Budesonide improves dysphagia in eosinophilic oesophagitis patients
Budesonide oral suspension (BOS) appears to produce improvements in dysphagia, easing pain with swallowing, in patients with eosinophilic oesophagitis (EoE), according to a secondary analysis of a phase II trial.
The analysis included 87 EoE patients, among whom 38 had been given placebo and 49 BOS at 2.0 mg twice daily for 12 weeks, in the prespecified modified intent-to-treat population. Researchers quantified symptoms using the dysphagia symptom questionnaire (DSQ) from baseline to week 12 of therapy, assessing solid-food dysphagia (Q1, Q2) and pain (Q4), and change in DSQ (Q2+Q3) and pain (Q4) scores from baseline.
At baseline, all patients reported dysphagia on at least 1 day (‘yes’ to Q2), and 92.0 percent stated that they needed to do something to make their food go down (‘yes’ to Q3). The number of patients reporting pain with swallowing (Q4, ‘mild’ to ‘very severe’) was similar in the placebo and BOS groups (81.6 percent each); mean DSQ scores were 29.0 and 29.3, respectively.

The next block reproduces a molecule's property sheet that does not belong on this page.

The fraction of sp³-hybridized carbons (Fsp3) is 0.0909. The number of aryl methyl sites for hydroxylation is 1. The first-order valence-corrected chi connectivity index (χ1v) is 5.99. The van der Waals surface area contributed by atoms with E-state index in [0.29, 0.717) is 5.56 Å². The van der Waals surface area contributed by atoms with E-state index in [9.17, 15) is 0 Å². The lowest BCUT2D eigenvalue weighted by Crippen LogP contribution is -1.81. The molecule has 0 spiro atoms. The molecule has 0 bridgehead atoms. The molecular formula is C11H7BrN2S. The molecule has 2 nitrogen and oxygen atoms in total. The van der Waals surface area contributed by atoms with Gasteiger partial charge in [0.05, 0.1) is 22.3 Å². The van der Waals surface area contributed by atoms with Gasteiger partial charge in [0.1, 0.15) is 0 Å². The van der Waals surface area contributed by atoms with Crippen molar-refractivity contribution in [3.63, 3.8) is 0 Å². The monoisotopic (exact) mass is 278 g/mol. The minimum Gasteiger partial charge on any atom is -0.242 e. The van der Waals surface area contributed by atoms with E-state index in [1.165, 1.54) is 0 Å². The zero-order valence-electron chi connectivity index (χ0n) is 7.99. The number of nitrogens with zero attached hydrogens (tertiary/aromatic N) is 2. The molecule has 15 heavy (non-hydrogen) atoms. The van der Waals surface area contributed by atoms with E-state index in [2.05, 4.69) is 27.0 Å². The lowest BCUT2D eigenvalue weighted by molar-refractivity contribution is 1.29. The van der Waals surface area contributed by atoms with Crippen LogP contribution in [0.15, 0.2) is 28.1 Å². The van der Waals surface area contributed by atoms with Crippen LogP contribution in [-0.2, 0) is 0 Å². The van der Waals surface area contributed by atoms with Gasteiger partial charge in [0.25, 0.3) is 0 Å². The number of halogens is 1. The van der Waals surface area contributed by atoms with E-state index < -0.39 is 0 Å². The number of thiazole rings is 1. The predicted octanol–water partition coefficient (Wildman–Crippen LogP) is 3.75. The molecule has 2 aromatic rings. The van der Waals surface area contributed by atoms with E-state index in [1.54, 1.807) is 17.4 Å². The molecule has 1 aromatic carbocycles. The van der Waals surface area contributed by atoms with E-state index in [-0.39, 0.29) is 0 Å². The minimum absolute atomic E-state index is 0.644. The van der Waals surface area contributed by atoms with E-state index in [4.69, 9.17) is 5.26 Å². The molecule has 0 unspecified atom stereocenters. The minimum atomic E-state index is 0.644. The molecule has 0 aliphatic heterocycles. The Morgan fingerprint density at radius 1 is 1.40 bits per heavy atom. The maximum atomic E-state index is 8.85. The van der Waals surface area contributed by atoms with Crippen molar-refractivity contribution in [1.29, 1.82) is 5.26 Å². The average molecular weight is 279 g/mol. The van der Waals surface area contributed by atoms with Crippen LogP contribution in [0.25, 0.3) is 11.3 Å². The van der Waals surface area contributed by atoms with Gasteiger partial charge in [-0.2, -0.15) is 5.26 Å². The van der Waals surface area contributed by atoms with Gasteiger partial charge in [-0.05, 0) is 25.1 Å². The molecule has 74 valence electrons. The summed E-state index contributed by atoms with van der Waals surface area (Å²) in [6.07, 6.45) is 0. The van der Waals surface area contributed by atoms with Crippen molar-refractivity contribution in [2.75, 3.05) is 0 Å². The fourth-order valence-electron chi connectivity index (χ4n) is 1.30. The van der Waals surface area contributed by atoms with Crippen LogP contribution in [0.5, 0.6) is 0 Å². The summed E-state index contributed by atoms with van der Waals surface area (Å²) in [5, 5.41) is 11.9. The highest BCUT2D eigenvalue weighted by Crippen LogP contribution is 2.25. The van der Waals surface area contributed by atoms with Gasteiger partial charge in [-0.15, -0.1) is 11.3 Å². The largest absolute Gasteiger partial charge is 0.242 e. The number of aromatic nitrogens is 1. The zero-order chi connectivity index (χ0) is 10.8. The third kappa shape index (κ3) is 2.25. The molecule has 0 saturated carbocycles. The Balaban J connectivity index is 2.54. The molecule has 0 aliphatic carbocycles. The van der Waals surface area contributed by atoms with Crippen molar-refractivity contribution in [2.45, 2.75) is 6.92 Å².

There were improvements seen in mean DSQ scores throughout treatment, with the changes being significantly greater with BOS only at week 12 (placebo vs BOS: week 4, −4.9 vs −7.4; p=0.265; week 8, −7.4 vs −10.3; p=0.288; week 12, −7.5 vs −14.3; p=0.01). Results were similar for pain (Q4) scores, although the changes did not significantly differ between treatment groups (placebo vs BOS: week 4, −2.5 vs −3.3; p=0.484; week 8, −3.0 vs −4.9; p=0.066; week 12, −3.1 vs −4.9; p=0.109).
Higher DSQ and DSQ+pain scores were associated with presence of other symptoms (eg, regurgitation) and physician-rated severity. Meanwhile, greater improvements in DSQ and DSQ+pain scores were seen in patients with either a histologic or endoscopic response than in those without a response.
The present data suggest the inclusion of pain with swallowing as part of the clinical assessment of patients with EoE, the researchers said. Pain evaluation may facilitate characterization of the disease and serve as a marker of more generalized symptoms, which should further guide clinical management.